Lu Ann Cahn: Challenge Yourself Every Day, It’s Good Business

The former NBC10 reporter and full-time adventurer spoke at Temple on Tuesday.

Lu Ann Cahn (right) speaking to guests at the League for Entrepreneurial Women.

Lu Ann Cahn (right) speaking to guests at the League for Entrepreneurial Women.

Complacency. Comfort. Routine. They can get you in a rut and prove to be a recipe for disaster.

That sure was the case for Lu Ann Cahn, the longtime NBC10 reporter who suddenly quit her lucrative career as a broadcast journalist in 2014. It all started back in 2009 when she felt stuck — and her daughter suggested that she challenge herself to do something new each day. She did a polar bear swim in the frigid ocean on New Year’s Day. She ate a scorpion. She learned how to knit.

Her story became a successful blog and then a book: I Dare Me: How I Rebooted and Recharged My Life by Doing Something New Every Day. It’s sold so well, that it’s even been published in Chinese.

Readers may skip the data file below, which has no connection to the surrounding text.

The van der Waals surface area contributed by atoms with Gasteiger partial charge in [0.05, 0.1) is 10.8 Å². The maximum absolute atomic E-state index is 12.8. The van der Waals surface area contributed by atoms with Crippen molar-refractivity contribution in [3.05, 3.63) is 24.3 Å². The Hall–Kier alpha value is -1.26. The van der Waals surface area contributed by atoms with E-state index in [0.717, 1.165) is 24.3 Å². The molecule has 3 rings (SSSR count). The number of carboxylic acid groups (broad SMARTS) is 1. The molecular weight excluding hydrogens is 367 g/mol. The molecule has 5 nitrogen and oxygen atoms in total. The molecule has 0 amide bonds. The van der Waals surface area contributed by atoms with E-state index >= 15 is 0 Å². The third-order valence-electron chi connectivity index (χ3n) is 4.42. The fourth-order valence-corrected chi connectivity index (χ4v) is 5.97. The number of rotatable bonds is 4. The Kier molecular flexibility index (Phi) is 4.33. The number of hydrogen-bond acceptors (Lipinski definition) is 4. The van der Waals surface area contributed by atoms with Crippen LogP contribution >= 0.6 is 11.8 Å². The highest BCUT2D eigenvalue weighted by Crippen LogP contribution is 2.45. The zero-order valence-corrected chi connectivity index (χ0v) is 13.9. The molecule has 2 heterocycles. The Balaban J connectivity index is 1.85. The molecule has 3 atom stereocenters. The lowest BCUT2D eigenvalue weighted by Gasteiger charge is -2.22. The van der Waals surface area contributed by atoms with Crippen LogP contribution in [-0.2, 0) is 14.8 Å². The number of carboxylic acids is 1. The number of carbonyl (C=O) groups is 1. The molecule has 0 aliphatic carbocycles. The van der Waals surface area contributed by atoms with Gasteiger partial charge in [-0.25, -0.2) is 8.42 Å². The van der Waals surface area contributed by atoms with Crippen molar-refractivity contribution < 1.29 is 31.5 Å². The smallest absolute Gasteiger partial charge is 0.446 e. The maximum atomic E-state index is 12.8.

“As I took risks large and small everyday, I started tackling the big things — I went back to school, I started teaching school then one door after another started opening up,” Cahn said at the at the League for Entrepreneurial Women’s Conference at Temple University on Tuesday. The program also included talks from Brigitte Daniel, executive vice president of Wilco Electronic Systems; Linda Lightman, CEO of Linda’s Stuff; HipCityVeg owner Nicole Marquis, and Emily Bittenbender, managing partner of Bittenbender Construction.

“It makes us feel good to have some comfort in stressful days, but when we need to be fearless, we need to stretch outside comfort zone,” Cahn told the crowd.

Cahn is clearly happy these days. Even when talking about losing a breast and part of a kidney to two different bouts with cancer, she cracks a joke and a smile: “It’s amazing how many body parts you can live without.”

“What does this have with starting a business or anything else?” Cahn continued. “Why face your fears? When you do, you get to transfer that courage to other parts of your life. Study after study shows that when you face fears, [the energy transfers] to the other big goals in your life.”